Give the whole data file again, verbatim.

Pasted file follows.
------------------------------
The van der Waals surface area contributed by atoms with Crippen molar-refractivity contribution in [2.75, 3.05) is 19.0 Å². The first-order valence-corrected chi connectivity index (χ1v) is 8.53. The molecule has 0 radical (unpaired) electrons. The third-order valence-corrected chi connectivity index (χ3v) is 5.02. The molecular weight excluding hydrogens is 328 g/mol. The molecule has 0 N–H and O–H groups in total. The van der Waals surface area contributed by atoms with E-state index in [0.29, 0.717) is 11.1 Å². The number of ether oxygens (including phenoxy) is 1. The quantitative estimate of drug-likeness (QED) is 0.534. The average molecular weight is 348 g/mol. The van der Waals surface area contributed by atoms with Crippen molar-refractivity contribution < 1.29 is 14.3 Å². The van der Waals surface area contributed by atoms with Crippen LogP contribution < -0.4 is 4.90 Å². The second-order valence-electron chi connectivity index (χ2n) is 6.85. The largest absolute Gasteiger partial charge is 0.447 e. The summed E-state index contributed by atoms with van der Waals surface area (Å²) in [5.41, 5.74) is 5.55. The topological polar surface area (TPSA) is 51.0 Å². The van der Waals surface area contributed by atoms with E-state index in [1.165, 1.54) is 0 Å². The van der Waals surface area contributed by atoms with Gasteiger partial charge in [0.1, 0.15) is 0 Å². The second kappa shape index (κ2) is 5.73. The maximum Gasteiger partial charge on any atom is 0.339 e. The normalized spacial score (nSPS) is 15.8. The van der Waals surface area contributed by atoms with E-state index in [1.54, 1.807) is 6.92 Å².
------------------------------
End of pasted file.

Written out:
The van der Waals surface area contributed by atoms with Crippen molar-refractivity contribution in [2.75, 3.05) is 19.0 Å². The first-order valence-corrected chi connectivity index (χ1v) is 8.53. The molecule has 0 radical (unpaired) electrons. The third-order valence-corrected chi connectivity index (χ3v) is 5.02. The molecular weight excluding hydrogens is 328 g/mol. The molecule has 0 N–H and O–H groups in total. The van der Waals surface area contributed by atoms with E-state index in [0.29, 0.717) is 11.1 Å². The number of ether oxygens (including phenoxy) is 1. The quantitative estimate of drug-likeness (QED) is 0.534. The average molecular weight is 348 g/mol. The van der Waals surface area contributed by atoms with Crippen molar-refractivity contribution < 1.29 is 14.3 Å². The van der Waals surface area contributed by atoms with Crippen LogP contribution < -0.4 is 4.90 Å². The second-order valence-electron chi connectivity index (χ2n) is 6.85. The largest absolute Gasteiger partial charge is 0.447 e. The summed E-state index contributed by atoms with van der Waals surface area (Å²) in [5.41, 5.74) is 5.55. The topological polar surface area (TPSA) is 51.0 Å². The van der Waals surface area contributed by atoms with E-state index in [1.165, 1.54) is 0 Å². The van der Waals surface area contributed by atoms with Gasteiger partial charge in [0.1, 0.15) is 0 Å². The second kappa shape index (κ2) is 5.73. The maximum Gasteiger partial charge on any atom is 0.339 e. The normalized spacial score (nSPS) is 15.8. The van der Waals surface area contributed by atoms with E-state index in [1.54, 1.807) is 6.92 Å².